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Indiana National Guard sends helicopters to assist fighting 40 hour fire

ELKHART COUNTY, Ind. -

It's a fire that keeps on burning.  More than 40 hours since it started, the Earth Movers Landfill fire in Elkhart County, continues to smoke. 

Two Indiana National Guard black hawk helicopters were enlisted to help firefighters extinguish the fire.  The helicopters had buckets attached to them, to help drop water directly on the source.

The fire continues to ravage the landfill, with a paint-thinner and chemical smell strangling the area. It's all the more reason officials are anxious to put it out.

"The fire not being on the surface, or being in the ground itself, is a whole different tactic. It's a challenge," says Rick Rochford, the Fire Chief of Concord Township Fire Department.

Hour after hour, day into night, firefighters from across the area having been working to put out the fire that just won't stop.

"It's our hope, that with the smoke you see coming from the hill right now, will be greatly reduced, and we can say it's successful and move forward," he adds.

They realized more outside resources were needed, and two Indiana National Guard black hawks were seen gathering water from ponds from both the Earth Movers Landfill property, and Elkhart County Solid Waste.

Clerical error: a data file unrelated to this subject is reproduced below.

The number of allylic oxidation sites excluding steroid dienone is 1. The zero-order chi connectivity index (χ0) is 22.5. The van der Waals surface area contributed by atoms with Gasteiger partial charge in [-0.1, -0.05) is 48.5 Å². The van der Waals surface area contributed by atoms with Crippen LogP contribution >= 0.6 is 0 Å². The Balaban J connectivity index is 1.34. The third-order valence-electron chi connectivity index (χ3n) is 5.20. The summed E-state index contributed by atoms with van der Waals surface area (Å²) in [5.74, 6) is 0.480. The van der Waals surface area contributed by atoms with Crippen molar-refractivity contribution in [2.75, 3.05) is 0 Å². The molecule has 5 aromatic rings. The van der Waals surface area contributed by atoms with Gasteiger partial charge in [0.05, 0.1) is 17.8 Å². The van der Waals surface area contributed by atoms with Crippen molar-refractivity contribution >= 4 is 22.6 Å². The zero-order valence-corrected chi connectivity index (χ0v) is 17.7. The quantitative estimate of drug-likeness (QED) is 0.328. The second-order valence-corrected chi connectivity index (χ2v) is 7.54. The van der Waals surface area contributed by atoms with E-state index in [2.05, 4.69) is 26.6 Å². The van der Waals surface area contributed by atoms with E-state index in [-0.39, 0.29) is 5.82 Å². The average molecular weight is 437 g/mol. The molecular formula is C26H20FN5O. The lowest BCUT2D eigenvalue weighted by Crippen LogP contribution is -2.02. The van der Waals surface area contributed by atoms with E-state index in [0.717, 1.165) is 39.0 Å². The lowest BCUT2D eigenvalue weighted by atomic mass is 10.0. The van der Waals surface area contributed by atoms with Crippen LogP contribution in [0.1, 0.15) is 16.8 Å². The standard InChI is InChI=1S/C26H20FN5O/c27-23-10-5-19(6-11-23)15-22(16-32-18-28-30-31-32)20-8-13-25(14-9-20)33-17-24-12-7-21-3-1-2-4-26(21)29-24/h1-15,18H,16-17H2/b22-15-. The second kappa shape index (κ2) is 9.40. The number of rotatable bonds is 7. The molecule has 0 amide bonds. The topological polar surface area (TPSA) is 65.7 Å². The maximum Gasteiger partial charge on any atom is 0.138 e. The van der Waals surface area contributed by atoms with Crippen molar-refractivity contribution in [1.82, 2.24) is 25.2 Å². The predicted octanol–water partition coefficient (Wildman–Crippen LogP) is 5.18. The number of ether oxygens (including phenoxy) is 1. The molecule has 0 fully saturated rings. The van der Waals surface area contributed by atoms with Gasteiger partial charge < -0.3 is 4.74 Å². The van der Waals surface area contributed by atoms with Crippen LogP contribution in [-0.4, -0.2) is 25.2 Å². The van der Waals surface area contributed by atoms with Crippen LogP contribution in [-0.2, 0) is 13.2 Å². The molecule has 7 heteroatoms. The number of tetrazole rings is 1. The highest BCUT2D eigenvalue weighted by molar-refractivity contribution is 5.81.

The objective was to get the water as deep into the ground as possible.

"Getting into those hot spotted areas for the deep seated fires that may be burning, and putting a lot of attention into those areas," explains Chief Rochford.

Officials still don't know what caused the fire, and likely won't know until it is put out.

With the wind blowing smoke and embers everywhere, it could take some time.

"The hardest part is the wind," says Chief Rochford. "I will tell you that right now. I firmly believe if we did not have the wind yesterday, we would have had pretty much a successful operation."

An operation that is putting firefighters at risk. 

With the chemicals, gas, and smoke in the air, officials are not taking any chances.

"Upon completion of the assignment, they are returning back to staging, where they are rehabbed, monitored, going for food, and further upkeep that is necessary," says Chief Rochford.  "We are moving them quite frequently so they are getting their rest."

There have been no injuries reported. 

But there is hope. Hope that with the black hawks, firefighters, and a combined team effort, they will finally smoke out the fire.

"We may be going on into tomorrow. It all depends on the activities taking place today, with the applications of air assistance," adds Chief Rochford. "Our hope is that it's going to be the resolution."

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